The Word on the Week

Spying Today

In former times spying was confined to listening to other people’s conversation from behind the door. Alternatively reading someone else’s mail was a way to elicit private information.

In fact my father, having served in WW1 was reckoned to be too old to fight in WW2 but was assigned to a UK government unit in charge of censorship.

Again the tools employed were pretty basic. They consisted of random sampling of post and listening to telephone conversations. The censoring operated when any comments written or spoken occurred regarding troop movements etc. Letters were marked with black ink blotting out the passages deemed to be of use to the enemy and the envelope stamped with the insignia of the Unit. Telephone conversations were interrupted and the callers left in no doubt that the slogan “loose talk costs lives” applied to them.

With the advent of the digital age, data, written or spoken, is easily stored and the parts thought to be interesting can be retrieved with the appropriate computer programs. We discovered from Edward Snowden, the US Government whistleblower just how extensively this was being done in the US and now how similar operations are being carried out in other developed countries.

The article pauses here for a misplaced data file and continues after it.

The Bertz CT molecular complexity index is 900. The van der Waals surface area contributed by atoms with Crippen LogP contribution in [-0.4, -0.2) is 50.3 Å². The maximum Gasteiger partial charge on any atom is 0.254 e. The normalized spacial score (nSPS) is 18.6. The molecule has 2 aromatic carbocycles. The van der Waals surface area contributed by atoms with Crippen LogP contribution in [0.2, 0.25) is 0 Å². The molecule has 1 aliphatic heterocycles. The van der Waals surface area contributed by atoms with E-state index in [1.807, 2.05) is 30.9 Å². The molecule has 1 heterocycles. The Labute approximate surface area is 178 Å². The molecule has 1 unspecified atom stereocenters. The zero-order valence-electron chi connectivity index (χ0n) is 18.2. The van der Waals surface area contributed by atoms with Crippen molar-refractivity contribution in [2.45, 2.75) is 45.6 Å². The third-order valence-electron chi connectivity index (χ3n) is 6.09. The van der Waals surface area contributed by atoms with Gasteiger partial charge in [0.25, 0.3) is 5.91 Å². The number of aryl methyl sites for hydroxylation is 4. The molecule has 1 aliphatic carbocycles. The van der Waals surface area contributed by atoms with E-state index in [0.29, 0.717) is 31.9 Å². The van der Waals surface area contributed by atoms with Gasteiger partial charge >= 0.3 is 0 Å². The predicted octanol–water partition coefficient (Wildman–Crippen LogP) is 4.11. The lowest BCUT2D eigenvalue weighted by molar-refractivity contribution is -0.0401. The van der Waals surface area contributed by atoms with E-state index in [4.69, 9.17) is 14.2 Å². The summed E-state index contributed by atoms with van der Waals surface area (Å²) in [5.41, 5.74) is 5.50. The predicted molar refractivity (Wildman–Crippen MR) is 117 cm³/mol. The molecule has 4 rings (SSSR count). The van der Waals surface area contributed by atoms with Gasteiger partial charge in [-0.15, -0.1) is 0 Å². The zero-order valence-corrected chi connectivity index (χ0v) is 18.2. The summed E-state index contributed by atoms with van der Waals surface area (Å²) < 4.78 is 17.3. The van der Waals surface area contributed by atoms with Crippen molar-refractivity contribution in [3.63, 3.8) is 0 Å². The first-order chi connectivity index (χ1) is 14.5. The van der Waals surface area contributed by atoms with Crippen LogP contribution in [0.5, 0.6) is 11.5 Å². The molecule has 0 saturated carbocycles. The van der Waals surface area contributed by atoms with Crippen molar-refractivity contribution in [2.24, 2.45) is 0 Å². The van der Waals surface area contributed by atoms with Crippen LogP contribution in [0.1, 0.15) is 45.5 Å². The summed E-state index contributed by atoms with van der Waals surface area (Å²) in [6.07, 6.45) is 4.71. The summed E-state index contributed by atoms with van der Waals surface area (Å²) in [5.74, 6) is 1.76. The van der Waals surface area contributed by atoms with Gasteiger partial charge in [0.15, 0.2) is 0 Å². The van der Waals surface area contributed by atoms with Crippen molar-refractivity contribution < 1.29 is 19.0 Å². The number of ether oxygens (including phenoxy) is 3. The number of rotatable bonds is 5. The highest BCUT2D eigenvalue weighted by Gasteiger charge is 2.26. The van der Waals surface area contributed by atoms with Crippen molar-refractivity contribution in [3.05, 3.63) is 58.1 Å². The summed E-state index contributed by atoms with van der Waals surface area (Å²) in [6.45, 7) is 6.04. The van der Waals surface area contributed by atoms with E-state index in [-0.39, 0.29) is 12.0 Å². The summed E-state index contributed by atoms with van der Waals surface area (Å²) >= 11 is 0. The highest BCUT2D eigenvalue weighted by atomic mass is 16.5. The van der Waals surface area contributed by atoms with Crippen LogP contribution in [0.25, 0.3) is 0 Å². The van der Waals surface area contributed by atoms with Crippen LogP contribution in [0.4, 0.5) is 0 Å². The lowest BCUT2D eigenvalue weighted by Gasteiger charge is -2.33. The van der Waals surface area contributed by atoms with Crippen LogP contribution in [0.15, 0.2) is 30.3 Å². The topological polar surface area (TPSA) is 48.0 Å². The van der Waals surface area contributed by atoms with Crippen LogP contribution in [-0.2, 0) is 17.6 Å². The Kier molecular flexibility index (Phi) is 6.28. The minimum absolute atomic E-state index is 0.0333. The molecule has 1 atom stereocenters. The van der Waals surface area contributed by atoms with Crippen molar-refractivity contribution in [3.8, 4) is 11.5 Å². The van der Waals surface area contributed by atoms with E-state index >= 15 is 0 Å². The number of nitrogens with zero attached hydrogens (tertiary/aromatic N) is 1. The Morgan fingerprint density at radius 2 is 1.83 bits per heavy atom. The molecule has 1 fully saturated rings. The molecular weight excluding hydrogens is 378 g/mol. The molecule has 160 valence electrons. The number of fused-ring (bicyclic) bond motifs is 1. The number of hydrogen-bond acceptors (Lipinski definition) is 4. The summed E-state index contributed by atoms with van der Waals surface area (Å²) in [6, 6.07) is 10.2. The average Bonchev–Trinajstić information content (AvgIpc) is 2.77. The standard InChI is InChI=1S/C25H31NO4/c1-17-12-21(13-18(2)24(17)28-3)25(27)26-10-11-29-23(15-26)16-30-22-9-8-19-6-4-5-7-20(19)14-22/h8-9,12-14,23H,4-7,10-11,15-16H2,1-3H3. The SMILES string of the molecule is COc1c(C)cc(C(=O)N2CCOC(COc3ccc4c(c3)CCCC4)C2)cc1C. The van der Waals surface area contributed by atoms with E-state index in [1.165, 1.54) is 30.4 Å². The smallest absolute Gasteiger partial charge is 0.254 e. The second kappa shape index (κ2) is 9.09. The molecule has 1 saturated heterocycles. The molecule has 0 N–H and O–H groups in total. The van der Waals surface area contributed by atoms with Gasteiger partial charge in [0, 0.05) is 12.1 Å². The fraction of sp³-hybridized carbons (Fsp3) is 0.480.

Last week we learned from a German newspaper that the UK spy agency CGHQ had for years been tapping our cables under the Irish Sea. This was being done without the knowledge of the owners of the cables and may have triggered the passing of a Bill in the Dail outlining the circumstances when calls can be legally tapped. There is also, for the first time in Ireland, provision for secret courts which could be used to pressurise telecommunications companies to disclose confidential information.

We have come a long way from listening behind the door!

What has the Bible to say about this legalised skulduggery?

When something is done in secret there is usually a betrayal of loyalties involved. And so it was when Judas left the Last Supper. The other disciples thought he had been sent to buy food for the Feast or, because he was in charge of the money, to give to the poor (St John Chapter 13 verses 28/30).

It was in the garden of Gethsemane when Judas betrayed Jesus with a kiss that what had been planned in secret with the chief priests and elders was revealed.

But a greater plan had already been worked out in the councils of eternity. This plan not only foretold Judas’ betrayal (Psalm 41 verse 9) but predicted Jesus’ work of salvation from before creation (Genesis 3 verse 15 and Ephesians 1 verse 4).

This puts man’s spying in the halfpenny place. The divine will of our triune God will accomplish all that He purposes in bringing “many sons to glory” (Hebrews 2 verse 10).

Our task is to examine ourselves to ensure that we are part of that plan and not be behind the door but openly confess Jesus as Saviour and Lord (2Corinthians 13 verse 5).